At the same time, like many modern television watchers, Leiberg was fascinated by the damage. Within the next week he visited Spokane Falls, “where I have been viewing the views from the great conflagration.” But he also knew that he had to get on with his life, and at the end of the month he headed back into the Coeur d’Alene mountains to re-stake his mineral properties. By early September he was pleased to report that “In three days rain has put out the forest fires, cleared the air from smoke and made my Lakeside ranch look like itself again – the most beautiful spot on Earth I ever saw.” Even in that first moment of relief, no one understood better than Leiberg that a single clearing rain did not mark the end of the 1889 fire story.
Early in February of the following winter, Idaho’s Silver Valley was struck by a series of deadly avalanches. According to newspaper accounts: The town of Burke, Idaho, in the Coeur d’Alene mining district, has been nearly destroyed. … Yesterday afternoon and this morning with scarcely a moment’s warning a tremendous mass of snow and rocks swept upon the town from the west side of the narrow gulch in which it is situated. Five men were buried beneath the snow. … Half the business houses are in ruins. … Yesterday another disastrous avalanche swept down upon a boarding-house connected with the Custer mine, which is situated about five miles from Burke.
John Leiberg responded to these avalanches with an energetic letter to his botanical friend. “You have probably read about the great avalanche and landslide and loss of lives occurring in the Valley of the South fork of the Coeur d’Alene River. They are now reaping what they have been sowing for many years,” he told Britton.
“During the last 27 years, since the Mullan Military Road was built, every yokel traveling on it along the South Fork has considered himself commissioned to destroy with axe and fire the magnificent forest that once covered the hills there, until now but small patches of wretched lonely looking trees remain.” Leiberg continued. “So comes the avalanche and the landslide and a whole long train of ills.”
Most contemporary accounts attributed the avalanches around Burke to unusually heavy snowfall followed by several days of rain, but Leiberg’s logic here was sound.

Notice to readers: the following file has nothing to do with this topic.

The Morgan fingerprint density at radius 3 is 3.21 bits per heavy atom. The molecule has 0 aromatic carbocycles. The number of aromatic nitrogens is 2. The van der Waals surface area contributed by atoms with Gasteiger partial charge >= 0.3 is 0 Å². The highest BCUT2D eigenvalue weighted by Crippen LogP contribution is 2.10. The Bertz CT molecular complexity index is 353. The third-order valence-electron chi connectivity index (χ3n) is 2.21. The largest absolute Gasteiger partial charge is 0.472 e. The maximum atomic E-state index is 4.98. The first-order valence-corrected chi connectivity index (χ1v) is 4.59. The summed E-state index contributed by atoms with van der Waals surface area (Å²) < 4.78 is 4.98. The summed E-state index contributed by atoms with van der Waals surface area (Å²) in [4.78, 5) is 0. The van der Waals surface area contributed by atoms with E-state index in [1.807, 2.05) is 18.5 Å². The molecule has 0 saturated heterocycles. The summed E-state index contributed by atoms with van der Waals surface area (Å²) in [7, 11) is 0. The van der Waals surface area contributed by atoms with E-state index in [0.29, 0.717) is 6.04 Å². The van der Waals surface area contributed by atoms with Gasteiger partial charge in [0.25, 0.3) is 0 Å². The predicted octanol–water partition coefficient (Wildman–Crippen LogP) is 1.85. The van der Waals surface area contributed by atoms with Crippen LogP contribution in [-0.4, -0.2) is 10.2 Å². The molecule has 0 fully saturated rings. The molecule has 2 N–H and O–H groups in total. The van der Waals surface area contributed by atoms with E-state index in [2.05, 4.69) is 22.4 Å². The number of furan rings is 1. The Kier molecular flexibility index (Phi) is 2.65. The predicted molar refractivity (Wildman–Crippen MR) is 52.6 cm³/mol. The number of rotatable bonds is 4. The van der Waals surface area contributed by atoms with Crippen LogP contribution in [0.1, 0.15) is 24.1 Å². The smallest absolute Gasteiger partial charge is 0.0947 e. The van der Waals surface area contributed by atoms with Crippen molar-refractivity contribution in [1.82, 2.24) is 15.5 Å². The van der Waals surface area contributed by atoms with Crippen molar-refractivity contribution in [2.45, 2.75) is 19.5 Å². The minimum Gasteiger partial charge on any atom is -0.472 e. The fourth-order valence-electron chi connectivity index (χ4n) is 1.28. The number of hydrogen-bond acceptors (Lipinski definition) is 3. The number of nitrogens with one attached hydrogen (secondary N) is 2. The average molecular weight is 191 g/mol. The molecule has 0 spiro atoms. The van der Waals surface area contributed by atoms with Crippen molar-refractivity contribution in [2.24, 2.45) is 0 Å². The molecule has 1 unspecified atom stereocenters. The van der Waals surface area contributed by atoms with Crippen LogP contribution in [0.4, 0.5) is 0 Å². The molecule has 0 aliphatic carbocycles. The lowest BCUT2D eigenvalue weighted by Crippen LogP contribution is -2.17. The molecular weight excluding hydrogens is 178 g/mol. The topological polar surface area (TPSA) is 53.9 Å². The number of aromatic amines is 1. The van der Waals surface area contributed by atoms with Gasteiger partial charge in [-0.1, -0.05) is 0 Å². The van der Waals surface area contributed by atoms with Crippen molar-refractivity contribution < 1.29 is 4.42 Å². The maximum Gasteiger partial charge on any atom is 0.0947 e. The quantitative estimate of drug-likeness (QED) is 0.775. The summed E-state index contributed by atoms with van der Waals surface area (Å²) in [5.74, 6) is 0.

Forest cover, healthy duff around trees, and uncompacted soil all do their part to slow runoff in mountain forests, and contemporary photographs clearly show that the Silver Valley’s mining frenzy of the 1880s had destroyed much of that protection.
Over the next two decades, John Leiberg monitored many more burns as he pursued mining ventures, collected plants for the U.S. Department of Agriculture, and carried out timber and land classification work across Forest Reserve tracts that would become our current national forests. Along the way, he described destructive fires in the high Cascades around Mount Stuart and lightning-strike blazes on the shoulders of Arizona’s San Francisco Peak.
While surveying Oregon’s Siskyou Range he visited sawmills to count burn scars on yarded logs. He observed “the natural regenerative power of the forest” in the aftermath of relatively low-temperature forest fires in the Coeur d’Alenes. In the Clearwater and St. Joe drainages he saw much hotter burns where he estimated that the sterilized soil would take decades or even centuries to recover.
Leiberg tried to raise public awareness of fire in countless letters, reports and magazine articles, working against the grain of local opinion as he lobbied for reasonable management and wise use of the region’s precious timber resource. All of this seemed to grow as a determined response to those eye-burning, fog-like summer days of 1889, when the world went up in flames around him. While those events happened more than a century ago, today we still struggle mightily with issues surrounding forests and fire. John Leiberg would have told us to rub our eyes, get out into the woods, and try harder to figure them out.
Jack Nisbet is the author of Sources of the River and Ancient Places. His book on John and Carrie Leiberg will appear in the fall of 2018.